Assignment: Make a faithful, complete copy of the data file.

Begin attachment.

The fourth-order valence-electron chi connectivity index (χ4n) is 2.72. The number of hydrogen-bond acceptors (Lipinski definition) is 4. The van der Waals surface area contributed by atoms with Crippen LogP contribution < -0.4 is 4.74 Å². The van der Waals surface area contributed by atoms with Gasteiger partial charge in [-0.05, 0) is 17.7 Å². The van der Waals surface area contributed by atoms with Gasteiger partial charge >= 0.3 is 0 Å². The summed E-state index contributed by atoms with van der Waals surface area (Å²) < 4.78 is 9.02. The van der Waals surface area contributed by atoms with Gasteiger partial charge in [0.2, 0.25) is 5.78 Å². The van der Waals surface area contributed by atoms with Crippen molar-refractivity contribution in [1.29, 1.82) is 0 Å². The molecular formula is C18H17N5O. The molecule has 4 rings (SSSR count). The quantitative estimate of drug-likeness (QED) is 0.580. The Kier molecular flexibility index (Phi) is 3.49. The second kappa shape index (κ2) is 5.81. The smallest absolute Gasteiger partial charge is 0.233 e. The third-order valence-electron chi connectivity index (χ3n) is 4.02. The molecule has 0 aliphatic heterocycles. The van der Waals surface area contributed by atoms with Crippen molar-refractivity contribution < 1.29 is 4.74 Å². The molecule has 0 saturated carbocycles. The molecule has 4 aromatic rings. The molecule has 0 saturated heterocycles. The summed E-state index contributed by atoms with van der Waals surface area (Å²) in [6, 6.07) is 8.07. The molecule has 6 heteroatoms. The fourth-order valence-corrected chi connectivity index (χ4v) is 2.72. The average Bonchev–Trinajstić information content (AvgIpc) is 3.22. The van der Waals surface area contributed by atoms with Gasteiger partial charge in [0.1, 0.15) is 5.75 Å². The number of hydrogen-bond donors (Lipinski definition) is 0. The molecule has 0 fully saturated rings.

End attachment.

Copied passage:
The fourth-order valence-electron chi connectivity index (χ4n) is 2.72. The number of hydrogen-bond acceptors (Lipinski definition) is 4. The van der Waals surface area contributed by atoms with Crippen LogP contribution < -0.4 is 4.74 Å². The van der Waals surface area contributed by atoms with Gasteiger partial charge in [-0.05, 0) is 17.7 Å². The van der Waals surface area contributed by atoms with Gasteiger partial charge >= 0.3 is 0 Å². The summed E-state index contributed by atoms with van der Waals surface area (Å²) < 4.78 is 9.02. The van der Waals surface area contributed by atoms with Gasteiger partial charge in [0.2, 0.25) is 5.78 Å². The van der Waals surface area contributed by atoms with Crippen molar-refractivity contribution in [1.29, 1.82) is 0 Å². The molecular formula is C18H17N5O. The molecule has 4 rings (SSSR count). The quantitative estimate of drug-likeness (QED) is 0.580. The Kier molecular flexibility index (Phi) is 3.49. The second kappa shape index (κ2) is 5.81. The smallest absolute Gasteiger partial charge is 0.233 e. The third-order valence-electron chi connectivity index (χ3n) is 4.02. The molecule has 0 aliphatic heterocycles. The van der Waals surface area contributed by atoms with Crippen molar-refractivity contribution < 1.29 is 4.74 Å². The molecule has 0 saturated carbocycles. The molecule has 4 aromatic rings. The molecule has 0 saturated heterocycles. The summed E-state index contributed by atoms with van der Waals surface area (Å²) in [6, 6.07) is 8.07. The molecule has 6 heteroatoms. The fourth-order valence-corrected chi connectivity index (χ4v) is 2.72. The average Bonchev–Trinajstić information content (AvgIpc) is 3.22. The van der Waals surface area contributed by atoms with Gasteiger partial charge in [0.1, 0.15) is 5.75 Å². The number of hydrogen-bond donors (Lipinski definition) is 0. The molecule has 0 fully saturated rings.